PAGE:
A Man of Genius by Janet Todd
|A Man of Genius by Janet Todd|
|Category: Historical Fiction|
|Reviewer: Ani Johnson|
|Summary: A tale of a 19th century abusive relationship which makes this meatier than a lot of historical fiction. An excellent sense of time and place mixes with inner dialogues and self-analysis before turning into full-blown adventure.|
|Buy? Yes||Borrow? Yes|
|Pages: 336||Date: March 2016|
|Publisher: Bitter Lemon Press|
Ann St Clair is determined not to follow the ways of her Georgian contemporaries into marriage. She earns enough as a writer of Gothic romances to keep the wolf from the door and believes that's how it will always be. Then she meets Robert James, writer, self-acclaimed genius and popular raconteur, becoming totally besotted. However Ann still thinks she can retain her independence, even when she goes to Venice with Robert to escape the boredom of English life. However there's a darker side to this man, the unforeseen consequences of which will unlock the mysteries of Ann's own childhood.
Welsh born Janet Todd OBE is an academic whose field of expertise is women writers and the depiction of women in literature. Over the years Janet has brought out 35 extremely well received critical books and essay collections about such women as Jane Austen, Aphra Behn and Mary Shelley. It's therefore fitting that, if there's a fictional tale to be written about an early 19th century gothic romance author, Janet writes it while mimicking the style of 19th century gothic romance.
A Man of Genius begins with Ann's first encounters with James alongside flashbacks from her unusual childhood. Ann's father died before she was born and she grows up feeling unloved, distanced and side-lined by her mother. Indeed this isn't a book we'd pick up if we fancied a giggle but the characters are so well observed we're drawn into their world.
Although Ann St Clair may have ideas beyond her century they're trapped within the accepted spectrum of the contemporary mores. For instance it's interesting that the marriage-abhorring Ann unilaterally feigns marriage to Robert James while they're abroad. Part of this may be a nod to her affection causing a rethink but part is due to it making life easier.
Janet also cleverly contrasts Ann's life and expectations with those of Ann's cousin Sarah. Sarah's expectations and morals are very much those of the contemporary establishment. Sarah's place is to support her husband and birth/raise children. This isn't her first choice of lifestyle nor one at which she feels particularly adept. Therefore the subtle hints are there that this could be seen as a form of socially legitimised abuse. It's easy to look at the past with modern knowledge and outlook but even if we discount Sarah's unchosen compliance, Ann seems to be having a rougher time of it.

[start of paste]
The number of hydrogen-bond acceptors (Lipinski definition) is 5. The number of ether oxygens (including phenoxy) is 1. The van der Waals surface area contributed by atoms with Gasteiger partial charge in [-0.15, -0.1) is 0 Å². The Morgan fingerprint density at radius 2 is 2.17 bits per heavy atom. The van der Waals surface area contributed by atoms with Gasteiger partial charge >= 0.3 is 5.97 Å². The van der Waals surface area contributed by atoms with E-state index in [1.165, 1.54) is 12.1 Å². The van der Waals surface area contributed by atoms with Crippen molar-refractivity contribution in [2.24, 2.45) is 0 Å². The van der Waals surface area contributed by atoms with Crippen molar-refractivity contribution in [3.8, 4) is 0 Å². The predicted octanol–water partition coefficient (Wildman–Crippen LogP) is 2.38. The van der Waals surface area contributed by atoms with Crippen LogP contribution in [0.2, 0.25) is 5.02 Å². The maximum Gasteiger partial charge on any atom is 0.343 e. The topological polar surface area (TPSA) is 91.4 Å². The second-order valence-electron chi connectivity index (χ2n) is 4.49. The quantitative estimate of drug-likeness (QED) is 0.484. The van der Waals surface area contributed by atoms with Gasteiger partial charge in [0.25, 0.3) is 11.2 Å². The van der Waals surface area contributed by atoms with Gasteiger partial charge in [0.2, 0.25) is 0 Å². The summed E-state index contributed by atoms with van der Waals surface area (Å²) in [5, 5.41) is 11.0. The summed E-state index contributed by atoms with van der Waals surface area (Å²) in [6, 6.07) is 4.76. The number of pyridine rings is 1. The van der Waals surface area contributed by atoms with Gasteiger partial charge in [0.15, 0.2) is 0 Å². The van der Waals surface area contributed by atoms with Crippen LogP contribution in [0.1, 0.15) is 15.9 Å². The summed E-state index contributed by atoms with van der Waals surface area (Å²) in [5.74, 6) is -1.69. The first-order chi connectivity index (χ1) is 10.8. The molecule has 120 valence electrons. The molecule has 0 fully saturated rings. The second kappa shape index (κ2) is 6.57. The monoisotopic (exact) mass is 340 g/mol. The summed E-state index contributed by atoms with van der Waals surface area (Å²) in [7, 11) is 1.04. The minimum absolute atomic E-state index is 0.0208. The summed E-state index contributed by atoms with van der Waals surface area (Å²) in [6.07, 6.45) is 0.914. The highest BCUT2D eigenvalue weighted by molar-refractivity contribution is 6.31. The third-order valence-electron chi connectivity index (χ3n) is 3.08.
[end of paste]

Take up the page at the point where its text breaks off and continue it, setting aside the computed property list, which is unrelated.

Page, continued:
When it comes to the story of Ann and her dark brooding man, we soon realise it's not going to be as romantic as Jane Eyre and Rochester. As the narration is intertwined with Ann's own inner monologue and analysis, we see there are times when she almost becomes Robert's stalker before the tables turn in Venice. What happens when the self-proclaimed genius falls short of his own standards? We and Ann find out, explosively.
We read through around 200 pages of story threaded with introspection. Then we realise it's a book of two halves, the introspection lessens, suddenly launching us into a twisting adventure. It may seem predictable as we may think we know the answers to the puzzles that Janet's laid before us but the answers aren't as simple as our guesses.
If you enjoy escapism historical fiction during which you can turn your brain off, this may not be for you. On the other hand if you fancy something a bit different with scenes to ponder set against a dark background, it definitely rates a place on your reading list.
(Thank you Bitter Lemon Press for providing us with a copy for review.)
Further Reading: If you'd like to read more historical fiction incorporating Venice, we recommend Ascension by Gregory Dowling. If you'd prefer to stick with the Gothic theme, then we just as heartily recommend The Thirteenth Tale by Diane Setterfield.
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